Miles Joyce, Registered Mental Health Student Intern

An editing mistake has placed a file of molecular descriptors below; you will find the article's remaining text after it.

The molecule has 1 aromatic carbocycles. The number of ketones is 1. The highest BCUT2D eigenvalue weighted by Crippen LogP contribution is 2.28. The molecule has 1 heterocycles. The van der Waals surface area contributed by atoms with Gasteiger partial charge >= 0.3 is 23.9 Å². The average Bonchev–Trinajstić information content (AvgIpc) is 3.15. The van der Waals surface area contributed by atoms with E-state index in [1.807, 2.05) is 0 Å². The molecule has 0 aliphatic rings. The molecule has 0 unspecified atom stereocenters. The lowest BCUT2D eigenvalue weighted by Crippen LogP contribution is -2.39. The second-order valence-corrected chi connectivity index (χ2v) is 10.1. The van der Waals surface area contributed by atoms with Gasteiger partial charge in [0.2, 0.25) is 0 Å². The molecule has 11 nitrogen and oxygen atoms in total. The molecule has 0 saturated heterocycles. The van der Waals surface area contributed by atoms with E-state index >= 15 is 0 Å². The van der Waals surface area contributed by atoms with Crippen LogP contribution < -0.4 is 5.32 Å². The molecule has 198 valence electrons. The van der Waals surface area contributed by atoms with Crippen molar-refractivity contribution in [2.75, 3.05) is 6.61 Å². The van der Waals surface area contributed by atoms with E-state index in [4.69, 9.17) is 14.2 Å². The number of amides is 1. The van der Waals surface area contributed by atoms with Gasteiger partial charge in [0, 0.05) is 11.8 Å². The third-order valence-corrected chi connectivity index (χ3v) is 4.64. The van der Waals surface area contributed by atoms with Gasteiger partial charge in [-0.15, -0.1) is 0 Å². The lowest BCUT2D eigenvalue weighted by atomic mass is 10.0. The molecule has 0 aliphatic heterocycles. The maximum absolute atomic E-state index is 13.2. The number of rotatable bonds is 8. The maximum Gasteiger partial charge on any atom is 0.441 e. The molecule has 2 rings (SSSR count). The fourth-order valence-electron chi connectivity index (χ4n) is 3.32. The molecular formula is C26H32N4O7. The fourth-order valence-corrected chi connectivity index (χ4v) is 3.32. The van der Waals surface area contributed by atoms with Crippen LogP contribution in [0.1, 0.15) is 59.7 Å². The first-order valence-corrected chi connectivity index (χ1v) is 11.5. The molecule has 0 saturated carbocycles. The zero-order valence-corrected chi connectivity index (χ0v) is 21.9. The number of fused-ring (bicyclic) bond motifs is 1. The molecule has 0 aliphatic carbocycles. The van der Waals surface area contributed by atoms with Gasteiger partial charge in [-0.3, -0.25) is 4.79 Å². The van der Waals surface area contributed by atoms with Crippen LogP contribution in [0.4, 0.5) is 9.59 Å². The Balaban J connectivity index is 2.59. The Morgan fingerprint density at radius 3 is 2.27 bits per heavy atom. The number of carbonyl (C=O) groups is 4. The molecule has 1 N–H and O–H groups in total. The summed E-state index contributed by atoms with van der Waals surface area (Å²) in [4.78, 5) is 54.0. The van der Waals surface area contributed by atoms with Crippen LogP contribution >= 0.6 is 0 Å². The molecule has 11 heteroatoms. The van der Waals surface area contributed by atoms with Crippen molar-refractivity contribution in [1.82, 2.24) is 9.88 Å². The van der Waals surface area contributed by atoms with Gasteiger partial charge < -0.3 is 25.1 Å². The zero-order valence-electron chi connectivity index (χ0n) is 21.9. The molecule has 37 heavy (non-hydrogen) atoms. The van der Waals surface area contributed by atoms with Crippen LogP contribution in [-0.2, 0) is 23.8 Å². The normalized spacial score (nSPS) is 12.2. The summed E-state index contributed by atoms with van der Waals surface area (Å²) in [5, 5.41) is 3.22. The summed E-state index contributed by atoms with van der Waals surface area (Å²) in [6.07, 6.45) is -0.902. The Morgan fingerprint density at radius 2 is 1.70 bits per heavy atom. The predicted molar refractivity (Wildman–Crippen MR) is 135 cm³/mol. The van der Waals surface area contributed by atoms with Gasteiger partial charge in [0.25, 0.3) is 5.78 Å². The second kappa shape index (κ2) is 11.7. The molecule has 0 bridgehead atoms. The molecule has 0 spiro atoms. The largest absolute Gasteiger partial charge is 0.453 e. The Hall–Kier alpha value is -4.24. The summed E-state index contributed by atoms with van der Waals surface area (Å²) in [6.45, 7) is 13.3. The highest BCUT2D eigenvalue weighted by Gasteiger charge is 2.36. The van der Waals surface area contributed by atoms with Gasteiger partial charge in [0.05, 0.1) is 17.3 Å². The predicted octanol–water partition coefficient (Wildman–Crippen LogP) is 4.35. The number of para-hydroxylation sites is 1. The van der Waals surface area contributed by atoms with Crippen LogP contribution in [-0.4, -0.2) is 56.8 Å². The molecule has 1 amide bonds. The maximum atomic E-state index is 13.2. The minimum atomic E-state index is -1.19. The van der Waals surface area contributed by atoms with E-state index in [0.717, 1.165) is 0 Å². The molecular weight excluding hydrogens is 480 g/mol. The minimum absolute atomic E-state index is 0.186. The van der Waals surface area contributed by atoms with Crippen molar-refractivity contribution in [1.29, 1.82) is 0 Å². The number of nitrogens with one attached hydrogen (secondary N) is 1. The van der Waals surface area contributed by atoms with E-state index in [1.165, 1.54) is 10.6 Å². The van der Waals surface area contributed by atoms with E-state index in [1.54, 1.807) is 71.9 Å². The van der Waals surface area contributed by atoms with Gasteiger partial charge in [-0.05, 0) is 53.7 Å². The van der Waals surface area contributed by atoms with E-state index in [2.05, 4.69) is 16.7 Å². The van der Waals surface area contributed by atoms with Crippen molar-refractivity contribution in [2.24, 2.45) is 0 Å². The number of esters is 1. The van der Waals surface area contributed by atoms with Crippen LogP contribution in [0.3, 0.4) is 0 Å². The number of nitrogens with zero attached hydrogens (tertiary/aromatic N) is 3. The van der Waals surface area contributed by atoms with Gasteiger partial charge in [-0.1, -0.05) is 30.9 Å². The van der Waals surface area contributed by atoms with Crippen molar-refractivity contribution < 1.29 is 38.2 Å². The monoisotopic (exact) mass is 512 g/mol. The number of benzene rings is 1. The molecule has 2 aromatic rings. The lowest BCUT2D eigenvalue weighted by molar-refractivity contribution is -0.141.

Miles has been claimed by human-centered work since 2012, when he first began working with the unhoused population of East Los Angeles. This formative experience set the groundwork for his later years spent working with similar populations in Portland via p:ear and New Avenues for Youth, where he recently managed a transitional housing program for young adults aging out of foster care. Miles additionally spent several years working in wilderness therapy as both a wilderness guide and manager, where he first became interested in the reclamation of place-based identity and cultivated a praxis in ecopsychology. Miles holds a bachelor’s degree in psychology and behavioral neuroscience from the University of Portland and is presently finishing his master’s degree in Marriage, Couple and Family Therapy with Lewis & Clark College. In a brief hiatus in his undergraduate trajectory, he moved to Belfast, Northern Ireland to undergo a political immersion program that focused on conflict resolution within systems of terrorism and urban violence. As a student intern, Miles is keenly interested in bringing an ecological lens to Existential Therapy, Narrative Therapy, Emotion Focused Therapy, and Experiential modalities. He is interested in increasing his specialization in working with trauma, grief & loss, sexuality and somatic experiencing while professionally integrating rites of passage, ancestral ways of being, and expanding our conscious relational networks to non-human beings. Miles believes that the project of being a human is deeply centered on the question of belonging and how we make meaning out of the stories of our lives. He is currently involved in conducting research with Dr. Pilar Hernandez-Wolfe that explores the phenomenon of ‘vicarious resilience’ and the reciprocal nature of tending to land. Outside of his professional life, Miles enjoys practicing permaculture, writing music, rock climbing, surfing, cooking elaborate meals, and reading poetry, anthropology, or political theory.